Anatomy of a Knit or Crochet Pattern

While the setup of knit and crochet patterns can vary depending on the company or the designer, most follow the same general layout:
 

• Skill level                                                                                
• Size or measurements of the finished item
• Materials list
• Gauge
• Stitch guide and special stitch instructions
• Notes about the pattern
• Instructions to knit or crochet

Skill Level 

The skill level of a pattern gives you an idea of how difficult it is. Skill levels are generally listed as beginner, easy, intermediate, and advanced/experienced.

 

Size

The size of the project will either be listed in dimensions or in clothing sizes, if applicable. Often, patterns for clothing will also list measurements such as bust size or length so you can determine which size to make.
 

Materials List

The materials list will include everything you need to complete the project: the yarn, recommended hook or needle size, and any additional notions such as stitch markers, a cable needle, a yarn needle, or buttons.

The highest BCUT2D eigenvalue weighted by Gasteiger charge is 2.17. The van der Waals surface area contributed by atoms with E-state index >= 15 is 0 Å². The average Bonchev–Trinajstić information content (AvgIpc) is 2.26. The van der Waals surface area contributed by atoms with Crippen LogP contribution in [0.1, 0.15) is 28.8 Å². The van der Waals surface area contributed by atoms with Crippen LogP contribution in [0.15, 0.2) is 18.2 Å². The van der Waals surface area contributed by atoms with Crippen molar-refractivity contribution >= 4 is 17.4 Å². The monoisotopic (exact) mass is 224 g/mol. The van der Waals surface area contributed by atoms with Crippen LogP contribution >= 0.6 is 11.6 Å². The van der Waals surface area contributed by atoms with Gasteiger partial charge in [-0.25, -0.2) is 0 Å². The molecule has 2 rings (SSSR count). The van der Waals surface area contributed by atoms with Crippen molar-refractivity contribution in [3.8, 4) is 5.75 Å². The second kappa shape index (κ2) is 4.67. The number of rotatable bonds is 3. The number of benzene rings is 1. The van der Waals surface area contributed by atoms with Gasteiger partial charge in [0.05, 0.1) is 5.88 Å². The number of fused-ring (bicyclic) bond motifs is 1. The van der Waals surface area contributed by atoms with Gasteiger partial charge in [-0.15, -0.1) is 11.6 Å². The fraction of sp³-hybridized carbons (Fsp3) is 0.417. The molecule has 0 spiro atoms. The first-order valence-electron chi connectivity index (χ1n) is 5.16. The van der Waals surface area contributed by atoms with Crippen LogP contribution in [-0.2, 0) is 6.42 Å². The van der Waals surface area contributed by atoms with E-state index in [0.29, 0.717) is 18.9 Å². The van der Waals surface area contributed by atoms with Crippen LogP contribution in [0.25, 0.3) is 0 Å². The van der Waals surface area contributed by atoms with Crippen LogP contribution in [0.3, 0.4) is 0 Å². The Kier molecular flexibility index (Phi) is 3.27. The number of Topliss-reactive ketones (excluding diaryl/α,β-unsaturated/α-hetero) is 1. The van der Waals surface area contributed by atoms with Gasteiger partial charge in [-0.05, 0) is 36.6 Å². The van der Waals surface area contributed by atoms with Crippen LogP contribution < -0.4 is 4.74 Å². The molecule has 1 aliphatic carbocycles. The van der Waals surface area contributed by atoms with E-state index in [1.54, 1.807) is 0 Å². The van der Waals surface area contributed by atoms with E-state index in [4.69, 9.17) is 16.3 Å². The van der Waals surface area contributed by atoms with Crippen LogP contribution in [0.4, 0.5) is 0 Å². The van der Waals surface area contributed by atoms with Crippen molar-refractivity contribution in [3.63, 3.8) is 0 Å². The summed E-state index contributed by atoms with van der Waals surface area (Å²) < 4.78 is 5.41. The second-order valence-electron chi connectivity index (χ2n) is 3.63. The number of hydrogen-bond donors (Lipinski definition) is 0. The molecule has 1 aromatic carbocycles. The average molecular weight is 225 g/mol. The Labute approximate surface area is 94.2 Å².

Gauge

The gauge listed in the pattern is what helps ensure your finished project will be the size indicated in the pattern. Before starting your project, be sure to make a gauge swatch. Do not start your project until you have achieved the exact gauge listed in the pattern, or else your project will not be the correct size.
 

Stitch Guide

Some patterns use uncommon stitches, specialty stitches, or patterns that are unique to the project. Instructions for these stitches or patterns will be listed in the Stitch Guide section. You may want to make a small swatch to practice these stitches before beginning your project.
 

Pattern Notes

This section contains special notes, instructions, or information about working the pattern. Be sure to read this section so you don’t miss any crucial information.
 

Instructions

Instructions in a knit or crochet pattern are written in either rows or rounds, depending on the project and how it is constructed. Before you begin your project, it’s a good idea to read through the instructions. This will give you an idea of how the pattern will work up and alert you of any difficult areas. Many patterns use abbreviations, and you will quickly pick up on the standard abbreviations as you gain experience knitting or crocheting.